A gender- and socially-inclusive city promotes equitable rights and provides opportunities and support for all residents to participate in urban life. Although there are encouraging urban initiatives in various cities in South Asia, there is not yet a consolidated approach to inclusive urban policy and governance. This report looks at information on the key interrelated aspects of gender-inclusive urban planning in South Asia: gender-sensitive urban governance; access to municipal services; women’s rights to land and property; livelihoods and employment; and safety and security, and where there are opportunities for policy, legal or regulatory reform in each of these areas.
Across the different aspects of urban life, common priorities for action identified in this report in the policy, legal and regulatory environment include:
- Encourage the participation of women at all levels of urban governance, including through quotas or dedicated offices for gender equality within municipal structures.
- Examine the gendered impact of all project components of urban design and planning. For example with water and sanitation projects, issues of gender equity and participation should be incorporated into engineering, institutional strengthening, financial, community development and health components.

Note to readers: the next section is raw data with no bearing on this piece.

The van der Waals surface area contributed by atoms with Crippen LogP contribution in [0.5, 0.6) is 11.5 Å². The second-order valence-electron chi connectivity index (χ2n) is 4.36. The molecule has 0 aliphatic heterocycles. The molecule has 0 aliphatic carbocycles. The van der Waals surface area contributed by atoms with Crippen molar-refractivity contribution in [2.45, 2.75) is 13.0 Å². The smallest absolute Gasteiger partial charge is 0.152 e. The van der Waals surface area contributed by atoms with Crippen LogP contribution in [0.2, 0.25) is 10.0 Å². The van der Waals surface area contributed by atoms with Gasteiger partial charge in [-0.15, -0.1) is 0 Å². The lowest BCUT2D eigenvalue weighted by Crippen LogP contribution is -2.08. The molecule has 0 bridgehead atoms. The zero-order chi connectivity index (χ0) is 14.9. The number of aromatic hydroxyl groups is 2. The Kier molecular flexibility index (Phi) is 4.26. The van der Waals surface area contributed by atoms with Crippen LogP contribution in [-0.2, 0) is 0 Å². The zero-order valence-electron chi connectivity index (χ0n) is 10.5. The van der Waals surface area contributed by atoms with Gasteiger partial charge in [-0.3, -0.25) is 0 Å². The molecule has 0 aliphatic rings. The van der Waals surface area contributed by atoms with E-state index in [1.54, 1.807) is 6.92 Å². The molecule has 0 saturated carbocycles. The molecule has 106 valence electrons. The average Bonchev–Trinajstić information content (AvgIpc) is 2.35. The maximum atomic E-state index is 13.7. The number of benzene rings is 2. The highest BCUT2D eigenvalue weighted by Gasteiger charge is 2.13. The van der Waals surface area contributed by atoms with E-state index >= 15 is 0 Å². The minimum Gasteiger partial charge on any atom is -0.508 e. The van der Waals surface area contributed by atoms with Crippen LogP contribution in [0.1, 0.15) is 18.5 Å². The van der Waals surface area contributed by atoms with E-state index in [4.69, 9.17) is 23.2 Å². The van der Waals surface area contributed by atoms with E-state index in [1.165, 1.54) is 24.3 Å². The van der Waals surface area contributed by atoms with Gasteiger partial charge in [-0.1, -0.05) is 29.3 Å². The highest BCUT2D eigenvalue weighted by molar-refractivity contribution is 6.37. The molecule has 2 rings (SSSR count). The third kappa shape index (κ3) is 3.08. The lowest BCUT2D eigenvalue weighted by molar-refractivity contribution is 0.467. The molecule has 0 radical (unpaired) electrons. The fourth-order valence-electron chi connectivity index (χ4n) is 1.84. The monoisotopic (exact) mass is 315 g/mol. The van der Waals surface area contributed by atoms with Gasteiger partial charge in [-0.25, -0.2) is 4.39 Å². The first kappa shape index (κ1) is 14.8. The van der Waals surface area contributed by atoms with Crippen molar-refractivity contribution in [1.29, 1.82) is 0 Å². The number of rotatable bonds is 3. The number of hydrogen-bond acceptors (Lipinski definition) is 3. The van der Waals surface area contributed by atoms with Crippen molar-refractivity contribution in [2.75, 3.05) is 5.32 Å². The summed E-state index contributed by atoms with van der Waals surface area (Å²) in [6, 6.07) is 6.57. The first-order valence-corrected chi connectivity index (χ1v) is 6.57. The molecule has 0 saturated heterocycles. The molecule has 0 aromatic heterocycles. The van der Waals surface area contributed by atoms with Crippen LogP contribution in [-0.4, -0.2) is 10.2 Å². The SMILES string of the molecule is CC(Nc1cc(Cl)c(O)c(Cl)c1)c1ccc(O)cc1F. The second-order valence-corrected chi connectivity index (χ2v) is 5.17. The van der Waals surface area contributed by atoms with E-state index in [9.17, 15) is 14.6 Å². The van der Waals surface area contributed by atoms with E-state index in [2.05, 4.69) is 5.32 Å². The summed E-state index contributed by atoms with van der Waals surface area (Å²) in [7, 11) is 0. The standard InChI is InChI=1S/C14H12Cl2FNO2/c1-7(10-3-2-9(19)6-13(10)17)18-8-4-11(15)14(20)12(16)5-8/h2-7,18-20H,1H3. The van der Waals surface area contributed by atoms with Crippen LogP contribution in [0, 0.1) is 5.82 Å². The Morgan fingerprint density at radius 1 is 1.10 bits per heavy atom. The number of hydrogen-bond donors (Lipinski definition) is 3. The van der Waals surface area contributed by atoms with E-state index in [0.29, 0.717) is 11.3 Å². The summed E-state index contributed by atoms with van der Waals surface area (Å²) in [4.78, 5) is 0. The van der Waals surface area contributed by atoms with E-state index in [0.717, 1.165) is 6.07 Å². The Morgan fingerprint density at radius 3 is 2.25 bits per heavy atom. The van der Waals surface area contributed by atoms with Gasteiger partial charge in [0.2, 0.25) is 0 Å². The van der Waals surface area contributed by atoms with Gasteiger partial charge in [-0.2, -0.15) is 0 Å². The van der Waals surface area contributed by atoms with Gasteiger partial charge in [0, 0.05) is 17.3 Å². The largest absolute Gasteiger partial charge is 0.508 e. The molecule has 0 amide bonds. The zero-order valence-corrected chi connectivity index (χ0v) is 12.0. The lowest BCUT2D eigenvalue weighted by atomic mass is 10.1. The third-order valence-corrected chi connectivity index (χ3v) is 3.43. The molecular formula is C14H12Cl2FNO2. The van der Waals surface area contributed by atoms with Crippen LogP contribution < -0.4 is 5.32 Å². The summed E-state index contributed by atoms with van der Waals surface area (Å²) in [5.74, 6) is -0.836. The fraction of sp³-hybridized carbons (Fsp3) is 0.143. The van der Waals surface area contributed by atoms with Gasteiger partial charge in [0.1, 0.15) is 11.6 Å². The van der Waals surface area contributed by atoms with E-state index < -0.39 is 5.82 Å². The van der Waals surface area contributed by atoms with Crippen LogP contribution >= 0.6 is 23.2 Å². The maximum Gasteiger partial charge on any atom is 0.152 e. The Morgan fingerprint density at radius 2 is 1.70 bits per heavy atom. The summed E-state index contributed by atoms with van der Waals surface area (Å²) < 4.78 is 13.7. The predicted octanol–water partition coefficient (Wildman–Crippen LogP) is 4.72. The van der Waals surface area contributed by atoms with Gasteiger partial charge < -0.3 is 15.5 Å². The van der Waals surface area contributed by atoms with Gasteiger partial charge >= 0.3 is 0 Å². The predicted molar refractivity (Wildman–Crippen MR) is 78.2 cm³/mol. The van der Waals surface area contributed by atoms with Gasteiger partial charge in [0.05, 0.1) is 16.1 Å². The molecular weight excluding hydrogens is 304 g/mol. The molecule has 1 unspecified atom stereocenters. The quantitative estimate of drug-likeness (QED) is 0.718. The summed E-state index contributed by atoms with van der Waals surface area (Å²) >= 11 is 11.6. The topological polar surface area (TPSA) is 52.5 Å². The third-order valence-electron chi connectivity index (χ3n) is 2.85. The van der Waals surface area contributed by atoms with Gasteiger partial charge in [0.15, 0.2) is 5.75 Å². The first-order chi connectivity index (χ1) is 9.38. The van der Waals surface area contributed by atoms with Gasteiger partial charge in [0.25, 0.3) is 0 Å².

- Promote gender-disaggregated collection of data, including the use of participatory tools such as the Women’s Safety Audit.
- Train and build the capacity of municipal staff and targeted urban actors (such as police, transport workers, land officials) in gender-sensitivity and women’s rights.
- Promote greater coordination between municipal authorities and national / state authorities
- Encourage the international sharing of good practice, including city-to-city exchanges.
- Promote municipal partnerships with women’s groups, including building the capacity of poor and vulnerable women to participate in urban planning.
- Enforce what does exist – national and municipal apathy is a problem.
- Repeal outdated laws and policies which do not incorporate international obligations, for example women’s equality of access to land and property.
- Identify gaps in legislation, such as inadequate legislative frameworks to address gender-based violence in urban public spaces.
- Conduct analysis and develop strategies for labour legislation, business regulations and legal frameworks which secure women’s rights to property, title assets and financial capital.
- Develop women-friendly ordinances between the municipal government and local women’s groups. (These have been successful in facilitating a ‘bottom-up-top-down’ approach to gender-inclusive urban planning in Naga City, the Philippines).
- Improve the enforcement of gender-relevant legislation and directives.
- Examine how existing labour legislation can be extended to cover different groups of informal workers and look at where new legislation is required.
- Identify what obstacles women face, in terms of business regulations, when starting their own businesses.
- Adjust laws and regulations to lower the costs and increase the benefits for those willing to formalise their businesses.